Kuala Lumpur is where Malay tradition meets KL cool


Kuala Lumpur, the capital of Malaysia, is a bustling, energetic city that manages to retain the traditional features of its multicultural past even as the ever-changing, 21st century skyline of the present continues to shoot skyward.

The name of the city, often shortened to just KL, derives from two Malay words meaning "mouth" and "muddy." The city, the country's largest, was founded in the 1850s at the confluence of the Gombak and Klang rivers by Chinese miners, at the behest of a Malaysian chieftain. The point where the two bodies of water become one was a landing point for boats coming upriver to the Ampang tin mines. Now it is home to a local mosque, the Masjid Jamek, which is nestled in a grove of coconut palms.

Nearby is Dataran Merdeka, the city's Independence Square, where the Union Jack of the U.K. -- the nation's colonial overseer for two centuries -- was lowered on Aug. 31, 1957, signaling the end of British rule and the birth of Malaysia.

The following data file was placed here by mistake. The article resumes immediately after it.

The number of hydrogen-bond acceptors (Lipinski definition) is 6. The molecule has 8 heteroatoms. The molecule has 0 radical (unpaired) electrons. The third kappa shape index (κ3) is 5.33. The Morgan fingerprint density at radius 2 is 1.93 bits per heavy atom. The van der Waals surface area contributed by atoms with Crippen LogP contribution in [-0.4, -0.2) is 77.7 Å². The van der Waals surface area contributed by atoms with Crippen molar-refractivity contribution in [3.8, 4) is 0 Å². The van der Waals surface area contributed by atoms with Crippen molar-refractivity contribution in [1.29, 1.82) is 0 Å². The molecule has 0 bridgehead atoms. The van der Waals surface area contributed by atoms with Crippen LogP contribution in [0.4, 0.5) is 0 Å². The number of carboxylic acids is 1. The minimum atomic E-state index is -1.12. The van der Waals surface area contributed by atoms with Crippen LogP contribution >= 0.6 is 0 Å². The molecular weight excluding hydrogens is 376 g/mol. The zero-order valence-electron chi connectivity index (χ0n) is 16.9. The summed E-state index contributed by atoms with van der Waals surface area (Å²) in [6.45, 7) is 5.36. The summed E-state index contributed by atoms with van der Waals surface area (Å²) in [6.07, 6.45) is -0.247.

On one side of the square lies the distinctive, Moorish-style Sultan Abdul Samad building, with curving arches, domes and a large clock tower.

A short distance to the south is the Masjid Negara, or National Mosque, one of the largest in Southeast Asia and distinguished by its 240-foot-high minaret.

On the other bank of the Klang River, near Chinatown, is the incredibly ornate Sri Mahamariamman Hindu Temple, incorporating gold, precious stones and colorful tiles. The temple dates to 1873.

The Lake Gardens, Kuala Lumpur's "green belt," contains three important attractions. Parliament House is a strange building, comprising a three-story House of Representatives and Senate dominated by an adjoining, 18-story office complex. 

The National Monument, constructed in 1966, commemorates Malaysia's national heroes, while the Tun Abdul Razak memorial honors the country's second prime minister.

Also within the Lake Gardens is the KL Bird Park, home to over 3,000 avian specimens, and the Orchid and Hibiscus Garden.